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Old 11-02-2007, 02:08 PM
 
Location: San Antonio, TX
8,400 posts, read 20,159,872 times
Reputation: 4435

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Just got a nice reply from Ann of the San Antonio Historical Society, she is making a copy of the file for the site, to include the preservation plan, for me. I just need to get by her office and pick it up. I will post what I get.

Cheers! M2
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Old 11-04-2007, 04:48 PM
 
Location: San Antonio, TX
8,400 posts, read 20,159,872 times
Reputation: 4435
We passed another place I have always loved, the Marnoch House on Scenic Loop road in Helotes...this is the back of the house...

http://www.helotes-tx.gov/vertical/Sites/%7BD1ADF741-406C-40AB-B878-56509A67CE28%7D/uploads/%7B06E45B6B-248C-4CD7-B418-7BFD1A6B6C33%7D.JPG (broken link)

Quote:
The pioneer whose land encompassed what is now Old Town Helotes was Scottish immigrant and surgeon Dr. George F. Marnoch who built a two-and-a-half story limestone house on Scenic Loop Road in 1858. After his death, his son Dr. Gabriel Marnoch, a renowned naturalist and the town doctor, inherited the Marnoch Mansion (which still stands today and is a privately owned residence) and married a local girl, Carmel Treviño. Marnoch heirs sold a portion of the family land that became downtown Helotes to Swiss American Arnold Gugger, who in 1881, built a two-story limestone home (now the Helotes Bicycle Shop) for his bride Amelia “Mollie” Benke. He also built a General Store, now the Old Town Grill, and a small blacksmith shop (no longer standing). These were the first downtown buildings.
Quote:
Through the years, this structure has served as a home to the Marnoch family, a stagecoach stop, and a post office. The current owners of the property have restored it as their home and have worked extremely hard to preserve the history and charm.
I had some pics of the front of the house from when I was biking up Scenic Loop road one day, but I can't find them at the moment...

Cheers! M2

Last edited by BstYet2Be; 12-13-2008 at 12:28 AM.. Reason: copyrighted pic chng'd to link - post links, folks, for copyrighted pictures
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Old 11-07-2007, 06:47 PM
 
Location: San Antonio, TX
8,400 posts, read 20,159,872 times
Reputation: 4435
Well, first I have learned that the homestead on Braun Road is called the Crenwelge/Braun Farmhouse Complex (not Grenwelge). The Preservation Plan had the history of the homestead, which was worth the time and effort to get a copy of it...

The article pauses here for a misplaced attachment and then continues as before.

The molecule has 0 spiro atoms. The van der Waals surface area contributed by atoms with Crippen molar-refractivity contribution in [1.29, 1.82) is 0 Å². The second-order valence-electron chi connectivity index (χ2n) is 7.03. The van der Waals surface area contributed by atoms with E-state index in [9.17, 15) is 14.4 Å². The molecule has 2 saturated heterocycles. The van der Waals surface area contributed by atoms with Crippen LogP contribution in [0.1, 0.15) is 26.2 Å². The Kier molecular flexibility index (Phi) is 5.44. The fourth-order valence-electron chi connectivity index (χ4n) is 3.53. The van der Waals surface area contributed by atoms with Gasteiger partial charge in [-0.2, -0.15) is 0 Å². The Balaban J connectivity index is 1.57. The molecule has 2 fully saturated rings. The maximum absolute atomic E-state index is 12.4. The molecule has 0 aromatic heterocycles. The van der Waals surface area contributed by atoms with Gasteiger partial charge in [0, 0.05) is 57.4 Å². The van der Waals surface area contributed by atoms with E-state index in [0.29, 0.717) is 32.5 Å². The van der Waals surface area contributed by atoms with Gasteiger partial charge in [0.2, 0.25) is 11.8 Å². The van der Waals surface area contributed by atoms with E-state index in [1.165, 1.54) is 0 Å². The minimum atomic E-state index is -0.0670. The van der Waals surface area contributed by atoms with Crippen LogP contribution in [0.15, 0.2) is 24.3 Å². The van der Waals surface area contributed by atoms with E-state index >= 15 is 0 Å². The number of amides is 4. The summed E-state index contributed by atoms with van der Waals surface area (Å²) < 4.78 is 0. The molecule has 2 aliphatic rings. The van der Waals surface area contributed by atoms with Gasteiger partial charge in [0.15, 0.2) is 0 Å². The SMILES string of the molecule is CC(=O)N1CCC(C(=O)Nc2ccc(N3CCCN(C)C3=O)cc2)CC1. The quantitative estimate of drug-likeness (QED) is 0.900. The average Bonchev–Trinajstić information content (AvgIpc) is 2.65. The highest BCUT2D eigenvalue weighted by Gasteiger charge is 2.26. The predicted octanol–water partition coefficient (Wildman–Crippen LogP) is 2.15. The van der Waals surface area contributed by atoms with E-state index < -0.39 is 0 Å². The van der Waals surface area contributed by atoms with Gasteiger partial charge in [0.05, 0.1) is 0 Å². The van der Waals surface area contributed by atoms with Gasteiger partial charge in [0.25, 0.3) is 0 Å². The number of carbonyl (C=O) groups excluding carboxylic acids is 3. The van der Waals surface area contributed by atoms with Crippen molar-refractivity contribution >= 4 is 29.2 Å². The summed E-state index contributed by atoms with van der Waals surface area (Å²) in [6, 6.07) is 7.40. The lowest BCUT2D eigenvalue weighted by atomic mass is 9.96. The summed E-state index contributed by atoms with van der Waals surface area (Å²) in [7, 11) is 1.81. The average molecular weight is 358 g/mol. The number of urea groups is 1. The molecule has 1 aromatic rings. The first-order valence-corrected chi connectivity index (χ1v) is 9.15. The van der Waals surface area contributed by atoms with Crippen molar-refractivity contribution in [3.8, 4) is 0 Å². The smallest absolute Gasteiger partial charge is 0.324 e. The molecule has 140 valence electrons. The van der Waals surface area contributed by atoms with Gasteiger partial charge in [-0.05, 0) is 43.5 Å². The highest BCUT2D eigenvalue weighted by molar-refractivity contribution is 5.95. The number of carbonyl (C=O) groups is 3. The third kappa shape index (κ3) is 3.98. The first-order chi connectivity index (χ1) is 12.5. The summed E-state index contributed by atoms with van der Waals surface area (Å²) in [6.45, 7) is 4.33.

Quote:
German immigrant, Theodore Crenwelge built the stone farmhouse for his bride, Katherine in 1895. Originally the farm consisted of about 156 acres. Corn, maize and oats were the main crops. The stone barn and stone smokehouse/root cellar were built at the same time as the house. In 1918, a distant cousin Ottillie Braun, was killed in a train accident, leaving a husband, Fredrick, and three children, Henry, Bernice and Burton. The oldest child, Henry, stayed with his father while the two younger children, went to live with the Crenwelges. After Mr. Braun remarried, Bernice went back to her birth father’s house, and only young Burton Braun remained with the Crenwelges. Both Crenwelge’s died in 1954, leaving the farm to their nephew Burton Braun. Around 1990, Burton sold the farmland but kept the house and the surrounding 5.8 acres. Due to ailing health, at the age of 86, Burton sold the land to local real estate developer Dallas Doughtry in 2001.

A farm complex includes the house, the barns, and all the out buildings necessary to maintain self-sufficiency. Economics was the primary factor in determining both the building and the sequence of construction. Providing shelter for his family, a farmer would build the house first. Limited cash and limited building materials prescribed what, how, and when farm outbuildings were built. For material in Central Texas oak logs or rock construction was common. Stones or rocks were used most frequently as structural material in areas settled by emigrants from Europe. Most of these ethnic groups by design or chance settled where there was a geological outcropping of rock formations. Their heritage was strong in masonry construction. One must also consider that labor and talents of the builder were the primary inputs into all construction since the material was necessarily of the land.

Rived boards or shingles were the most common roofing material. The substitution of sheets of corrugated tin for covering old and new buildings, began in the early 1900s as a practical choice. Tin was more efficient, easier to lay and relatively cheap. The rural landscape is now scarred with rusty tin roofs hiding the original shingled roofs that have mellowed with age.